As the Coronavirus pandemic continues to make its mark on countries around the world, many industries have been forced to adopt new policies to keep their clients safe while performing their daily tasks.
In the retail space, this means that stores have had to enforce new policies to help customers form new shopping habits that will not contribute to the spread of the virus.
While the US Centers for Disease Control and Prevention (CDC) has laid out guidelines for consumers who need to run essential errands such as grocery shopping, it is the responsibility of stores to ensure that their shoppers are safe while they shop.
As such, many stores have implemented several new measures to make shopping during the pandemic as safe as possible.
Enforcing Prescribed Health and Safety Measures
To combat the spread of the coronavirus, stores have taken to enforcing some of the most important guidelines laid down by the CDC for grocery and food retail workers as well as customers.
These include using hand sanitizer when entering and leaving stores; enforcing a look don’t touch policy for food items; requiring the wearing of masks by both staff and shoppers in enclosed areas; and enforcing safe shopping distances of six feet between shoppers, especially in stationary checkout queues.
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Fewer Shoppers are Allowed in Stores
One of the first changes that were made to accommodate the new health and safety measures put in place by the CDC was the limiting of the number of customers allowed in stores at any given time.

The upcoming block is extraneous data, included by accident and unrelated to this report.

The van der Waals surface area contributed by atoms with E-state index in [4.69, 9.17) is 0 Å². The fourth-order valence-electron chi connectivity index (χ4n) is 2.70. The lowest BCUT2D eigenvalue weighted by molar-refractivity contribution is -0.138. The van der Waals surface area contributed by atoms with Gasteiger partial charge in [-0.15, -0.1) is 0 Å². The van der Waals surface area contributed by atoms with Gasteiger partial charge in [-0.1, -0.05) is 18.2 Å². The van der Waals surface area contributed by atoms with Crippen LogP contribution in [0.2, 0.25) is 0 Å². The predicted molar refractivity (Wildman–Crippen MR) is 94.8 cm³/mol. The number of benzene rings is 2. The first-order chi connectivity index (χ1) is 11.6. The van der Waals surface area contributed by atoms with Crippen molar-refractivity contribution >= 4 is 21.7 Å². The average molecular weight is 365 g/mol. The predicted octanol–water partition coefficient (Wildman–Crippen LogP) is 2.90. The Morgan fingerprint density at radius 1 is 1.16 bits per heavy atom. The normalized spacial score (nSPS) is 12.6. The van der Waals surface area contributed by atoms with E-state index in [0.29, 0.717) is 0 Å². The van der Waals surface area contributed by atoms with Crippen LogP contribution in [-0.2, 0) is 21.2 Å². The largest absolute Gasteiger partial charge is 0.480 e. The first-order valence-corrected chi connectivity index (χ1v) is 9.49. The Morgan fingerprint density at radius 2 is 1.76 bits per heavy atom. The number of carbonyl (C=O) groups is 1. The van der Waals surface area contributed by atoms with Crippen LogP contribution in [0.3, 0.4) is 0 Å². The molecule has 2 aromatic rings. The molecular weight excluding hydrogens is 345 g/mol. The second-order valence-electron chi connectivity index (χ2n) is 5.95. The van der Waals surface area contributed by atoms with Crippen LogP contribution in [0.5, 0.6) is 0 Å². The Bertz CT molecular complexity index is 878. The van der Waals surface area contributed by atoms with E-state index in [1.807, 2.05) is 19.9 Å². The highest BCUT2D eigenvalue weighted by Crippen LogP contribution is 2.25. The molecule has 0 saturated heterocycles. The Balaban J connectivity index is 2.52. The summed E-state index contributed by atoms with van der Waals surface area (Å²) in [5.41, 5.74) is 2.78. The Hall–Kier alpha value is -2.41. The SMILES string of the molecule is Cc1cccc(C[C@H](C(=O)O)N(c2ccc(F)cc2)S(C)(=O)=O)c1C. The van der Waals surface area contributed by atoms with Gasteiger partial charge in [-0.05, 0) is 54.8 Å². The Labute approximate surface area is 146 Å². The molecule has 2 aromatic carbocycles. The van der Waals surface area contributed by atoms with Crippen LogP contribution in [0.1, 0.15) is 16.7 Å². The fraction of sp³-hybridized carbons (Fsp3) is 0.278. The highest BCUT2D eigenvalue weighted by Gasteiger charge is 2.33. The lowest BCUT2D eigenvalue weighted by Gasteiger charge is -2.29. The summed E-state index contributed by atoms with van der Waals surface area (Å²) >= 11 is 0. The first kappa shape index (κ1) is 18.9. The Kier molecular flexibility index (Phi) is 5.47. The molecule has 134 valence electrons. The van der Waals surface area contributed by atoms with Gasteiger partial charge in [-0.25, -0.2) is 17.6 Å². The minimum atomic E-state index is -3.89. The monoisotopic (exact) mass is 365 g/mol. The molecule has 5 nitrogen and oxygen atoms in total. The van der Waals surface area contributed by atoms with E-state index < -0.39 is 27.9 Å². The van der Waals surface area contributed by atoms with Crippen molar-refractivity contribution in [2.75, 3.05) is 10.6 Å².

While this has a major effect on the bottom line of retail outlets, which can easily be measured through the use of Little’s Law, enforcing new maximum occupation limits is an essential step in ensuring that the minimum social distancing measures are being met.
Installing Physical Barriers
The coronavirus pandemic has forced many businesses to reevaluate how to display food and other items. Following the release of research that confirmed that the virus can survive on surfaces for up to 28 days, many stores have been forced to install physical barriers at counters that typically did not need such measures.
The use of barriers such as sneezeguards at grocery stores is becoming more common as these types of barriers can help prevent the spread of airborne illnesses as well as prevent the contamination of food and other goods.
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Online Ordering and Curbside Pickups
One of the best ways to prevent being infected with the coronavirus is by limiting the amount of human contact a person gets. So, in a bid to protect their customers and still keep their businesses running, many stores have opted to give their customers the choice to order their groceries online and have them delivered or made available for curbside pickups.
The online shopping industry was already booming before the coronavirus pandemic. Thanks to the enforcement of social distancing measures, this option is now appealing to even more shoppers than ever before. As more major retailers enter the digital space, shopping online will get even easier.
The coronavirus pandemic has changed the way many people go about their daily lives. Stores that can show their customers that they care about their well-being by implementing some of the safety measures to prevent the spread of the virus will have a better chance of survival than those that do not.